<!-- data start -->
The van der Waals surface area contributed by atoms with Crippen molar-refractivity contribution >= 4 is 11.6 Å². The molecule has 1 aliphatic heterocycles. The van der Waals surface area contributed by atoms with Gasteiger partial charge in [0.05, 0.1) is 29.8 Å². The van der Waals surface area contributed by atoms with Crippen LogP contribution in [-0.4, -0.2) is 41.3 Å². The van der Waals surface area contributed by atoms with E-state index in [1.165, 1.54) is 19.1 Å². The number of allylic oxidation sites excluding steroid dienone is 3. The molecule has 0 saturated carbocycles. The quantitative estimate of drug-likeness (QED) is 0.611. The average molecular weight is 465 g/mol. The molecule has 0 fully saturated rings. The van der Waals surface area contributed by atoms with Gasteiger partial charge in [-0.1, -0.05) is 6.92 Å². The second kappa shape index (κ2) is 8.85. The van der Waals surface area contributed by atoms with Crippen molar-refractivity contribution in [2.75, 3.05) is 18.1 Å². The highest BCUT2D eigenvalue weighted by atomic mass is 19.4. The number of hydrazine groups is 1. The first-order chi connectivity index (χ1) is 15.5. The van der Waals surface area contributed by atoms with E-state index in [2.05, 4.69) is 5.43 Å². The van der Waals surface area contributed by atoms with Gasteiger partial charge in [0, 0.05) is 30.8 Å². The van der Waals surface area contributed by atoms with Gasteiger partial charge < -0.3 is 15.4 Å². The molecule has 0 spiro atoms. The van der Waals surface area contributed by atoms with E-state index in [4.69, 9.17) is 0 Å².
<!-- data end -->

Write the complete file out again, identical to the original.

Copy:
The van der Waals surface area contributed by atoms with Crippen molar-refractivity contribution >= 4 is 11.6 Å². The molecule has 1 aliphatic heterocycles. The van der Waals surface area contributed by atoms with Gasteiger partial charge in [0.05, 0.1) is 29.8 Å². The van der Waals surface area contributed by atoms with Crippen LogP contribution in [-0.4, -0.2) is 41.3 Å². The van der Waals surface area contributed by atoms with E-state index in [1.165, 1.54) is 19.1 Å². The number of allylic oxidation sites excluding steroid dienone is 3. The molecule has 0 saturated carbocycles. The quantitative estimate of drug-likeness (QED) is 0.611. The average molecular weight is 465 g/mol. The molecule has 0 fully saturated rings. The van der Waals surface area contributed by atoms with Gasteiger partial charge in [-0.1, -0.05) is 6.92 Å². The second kappa shape index (κ2) is 8.85. The van der Waals surface area contributed by atoms with Crippen molar-refractivity contribution in [2.75, 3.05) is 18.1 Å². The highest BCUT2D eigenvalue weighted by atomic mass is 19.4. The number of hydrazine groups is 1. The first-order chi connectivity index (χ1) is 15.5. The van der Waals surface area contributed by atoms with E-state index in [2.05, 4.69) is 5.43 Å². The van der Waals surface area contributed by atoms with Gasteiger partial charge in [0, 0.05) is 30.8 Å². The van der Waals surface area contributed by atoms with Gasteiger partial charge < -0.3 is 15.4 Å². The molecule has 0 spiro atoms. The van der Waals surface area contributed by atoms with E-state index in [4.69, 9.17) is 0 Å².